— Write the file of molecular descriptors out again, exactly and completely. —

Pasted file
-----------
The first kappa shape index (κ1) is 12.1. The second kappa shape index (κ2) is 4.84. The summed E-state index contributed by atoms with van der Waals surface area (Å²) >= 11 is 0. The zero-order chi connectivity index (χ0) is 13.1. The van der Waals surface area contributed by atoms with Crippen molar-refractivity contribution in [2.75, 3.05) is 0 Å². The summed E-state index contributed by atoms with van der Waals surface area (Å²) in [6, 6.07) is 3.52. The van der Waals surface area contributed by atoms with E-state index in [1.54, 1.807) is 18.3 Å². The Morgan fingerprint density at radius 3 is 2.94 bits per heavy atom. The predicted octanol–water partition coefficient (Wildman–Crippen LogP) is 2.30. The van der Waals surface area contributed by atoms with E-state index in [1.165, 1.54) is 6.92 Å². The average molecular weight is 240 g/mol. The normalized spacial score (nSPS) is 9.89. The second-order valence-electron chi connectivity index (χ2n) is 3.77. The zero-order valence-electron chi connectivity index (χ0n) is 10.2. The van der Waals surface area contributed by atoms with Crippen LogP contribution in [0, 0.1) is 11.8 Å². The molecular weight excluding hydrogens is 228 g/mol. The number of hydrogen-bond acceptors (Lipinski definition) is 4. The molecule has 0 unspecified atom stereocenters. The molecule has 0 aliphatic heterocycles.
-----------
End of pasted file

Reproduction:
The first kappa shape index (κ1) is 12.1. The second kappa shape index (κ2) is 4.84. The summed E-state index contributed by atoms with van der Waals surface area (Å²) >= 11 is 0. The zero-order chi connectivity index (χ0) is 13.1. The van der Waals surface area contributed by atoms with Crippen molar-refractivity contribution in [2.75, 3.05) is 0 Å². The summed E-state index contributed by atoms with van der Waals surface area (Å²) in [6, 6.07) is 3.52. The van der Waals surface area contributed by atoms with E-state index in [1.54, 1.807) is 18.3 Å². The Morgan fingerprint density at radius 3 is 2.94 bits per heavy atom. The predicted octanol–water partition coefficient (Wildman–Crippen LogP) is 2.30. The van der Waals surface area contributed by atoms with E-state index in [1.165, 1.54) is 6.92 Å². The average molecular weight is 240 g/mol. The normalized spacial score (nSPS) is 9.89. The second-order valence-electron chi connectivity index (χ2n) is 3.77. The zero-order valence-electron chi connectivity index (χ0n) is 10.2. The van der Waals surface area contributed by atoms with Crippen LogP contribution in [0, 0.1) is 11.8 Å². The molecular weight excluding hydrogens is 228 g/mol. The number of hydrogen-bond acceptors (Lipinski definition) is 4. The molecule has 0 unspecified atom stereocenters. The molecule has 0 aliphatic heterocycles.